Toronto Mayor John Tory’s proposed SmartTrack Line comes with a high price tag – not just for the taxpayers who will foot the $8-billion bill but also for those who may lose their homes and businesses to make way for new track or stations. There are smarter, less expensive ways to relieve congestion on Toronto’s roads and subways. City council should re-direct some of the $2.4 million it has approved to study SmartTrack to a thorough examination of these alternatives.
Even now, long before any decisions about SmartTrack have been made, those who live and work along its proposed 53-km route are undoubtedly wondering how it would affect their property. Mr. Tory has stated that the line would not require expropriation. But Metrolinx – the regional transportation agency that would deliver SmartTrack – differs, saying that some property acquisition may be necessary.
In fact, expropriation for transit projects is the norm in Toronto. In recent years, the city has expropriated for the Toronto York Spadina subway extension, the Agincourt GO grade separation project, and the Coxwell and Woodbine subway stations. Metrolinx has identified 258 properties it requires part or all of for the Eglinton LRT and has initiated the expropriation process.
Being targeted for expropriation can be the kiss of death for an owner. Almost no one wants to invest in a home or a business that might be destroyed in a year or two. Just ask the owners of the site of a former Knob Hill Farms store in Oshawa. Once Metrolinx let it be known that it might want the site for a GO station, the owners could do nothing with the stigmatized property. As they wrote in 2012, they had “lost multiple and more lucrative opportunities to sell/lease the site because the publication of Metrolinx’ interest in it and the potential for its expropriation have frightened off genuine prospects.”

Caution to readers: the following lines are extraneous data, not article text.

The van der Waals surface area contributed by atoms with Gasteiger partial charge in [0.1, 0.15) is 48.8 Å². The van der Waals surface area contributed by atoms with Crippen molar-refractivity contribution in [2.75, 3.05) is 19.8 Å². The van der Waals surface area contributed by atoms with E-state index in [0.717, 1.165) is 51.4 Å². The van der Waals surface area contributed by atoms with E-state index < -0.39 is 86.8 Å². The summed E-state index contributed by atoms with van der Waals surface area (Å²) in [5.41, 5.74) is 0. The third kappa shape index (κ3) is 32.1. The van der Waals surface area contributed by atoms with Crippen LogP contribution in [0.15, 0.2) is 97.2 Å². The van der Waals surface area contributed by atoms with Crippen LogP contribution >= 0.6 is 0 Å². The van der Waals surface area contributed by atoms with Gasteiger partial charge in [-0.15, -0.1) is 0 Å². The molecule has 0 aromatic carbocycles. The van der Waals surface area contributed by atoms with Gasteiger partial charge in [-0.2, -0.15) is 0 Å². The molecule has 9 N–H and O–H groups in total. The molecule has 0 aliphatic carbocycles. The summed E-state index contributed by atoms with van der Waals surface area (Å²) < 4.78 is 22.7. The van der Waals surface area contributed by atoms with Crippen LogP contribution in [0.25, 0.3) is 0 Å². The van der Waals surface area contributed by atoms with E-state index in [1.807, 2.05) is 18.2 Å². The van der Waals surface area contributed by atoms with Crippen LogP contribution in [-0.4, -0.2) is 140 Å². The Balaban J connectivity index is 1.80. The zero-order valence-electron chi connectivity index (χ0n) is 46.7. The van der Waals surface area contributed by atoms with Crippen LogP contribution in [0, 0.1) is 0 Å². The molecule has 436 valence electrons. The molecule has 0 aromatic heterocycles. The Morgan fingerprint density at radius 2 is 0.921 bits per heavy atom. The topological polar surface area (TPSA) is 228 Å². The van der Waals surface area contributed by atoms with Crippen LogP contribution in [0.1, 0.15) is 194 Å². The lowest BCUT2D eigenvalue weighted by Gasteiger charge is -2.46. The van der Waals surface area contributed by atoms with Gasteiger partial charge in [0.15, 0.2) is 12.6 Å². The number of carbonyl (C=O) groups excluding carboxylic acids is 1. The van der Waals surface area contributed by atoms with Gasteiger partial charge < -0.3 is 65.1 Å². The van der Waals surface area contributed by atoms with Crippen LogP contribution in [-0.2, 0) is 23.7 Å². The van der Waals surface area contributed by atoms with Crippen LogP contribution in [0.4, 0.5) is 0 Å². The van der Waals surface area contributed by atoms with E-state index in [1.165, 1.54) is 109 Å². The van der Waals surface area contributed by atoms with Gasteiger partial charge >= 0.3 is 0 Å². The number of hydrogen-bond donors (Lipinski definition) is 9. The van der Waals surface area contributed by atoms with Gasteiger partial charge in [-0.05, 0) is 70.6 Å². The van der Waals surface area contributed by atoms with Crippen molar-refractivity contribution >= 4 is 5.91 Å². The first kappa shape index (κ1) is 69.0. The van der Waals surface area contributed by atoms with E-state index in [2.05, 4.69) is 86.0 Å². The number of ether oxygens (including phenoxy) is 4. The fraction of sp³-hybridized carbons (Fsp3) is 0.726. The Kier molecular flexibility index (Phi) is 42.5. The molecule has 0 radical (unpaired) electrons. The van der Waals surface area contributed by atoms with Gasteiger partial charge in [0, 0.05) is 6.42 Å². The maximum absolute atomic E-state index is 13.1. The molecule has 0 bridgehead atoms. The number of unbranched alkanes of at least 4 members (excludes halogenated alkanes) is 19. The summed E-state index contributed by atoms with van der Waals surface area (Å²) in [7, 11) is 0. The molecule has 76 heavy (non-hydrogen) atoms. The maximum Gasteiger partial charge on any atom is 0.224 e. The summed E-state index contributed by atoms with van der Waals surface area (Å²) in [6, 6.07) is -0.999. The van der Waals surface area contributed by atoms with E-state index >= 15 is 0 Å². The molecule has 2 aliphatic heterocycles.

This summer, Metrolinx took possession of the site. A spokesman would say only that the site could be a “possible future” station, adding, “It’s just too early to say more…. [I]f we do move forward we will definitely let the public know.” Such premature expropriation creates the same problems as the threat of expropriation. Neither the new public owner nor its tenant, if the land remains occupied, has any incentive to maintain a property that may soon meet a wrecking ball.
Expropriation is legitimate only for sound projects that are certain to go ahead. Does SmartTrack qualify? Certainly not yet. SmartTrack’s price tag may be unrealistic, especially if the project requires unforeseen tunnelling. The project will require still hypothetical provincial and federal support. Mr. Tory expects the city to pay one-third of the cost out of the increased taxes that will result from higher property values along the proposed line, but skeptics point out that tax increment financing has never yet been used for such large-scale projects and that the growth required to generate the tax revenues may not occur as planned.
Earlier this month, city council approved spending an additional $1.65 million – on top of the $750,000 already allocated – to study SmartTrack. Instead of committing to a costly and uncertain plan, the city should explore innovative policies that would obviate the need for new transit, such as time-of-use pricing on subways to reduce ridership during peak periods, congestion pricing on roads to reduce car traffic, and ride sharing to increase the number of passengers in the cars that remain on the roads. Such alternatives would enable Mr. Tory to honour his commitment to forgo expropriation while getting Toronto moving again.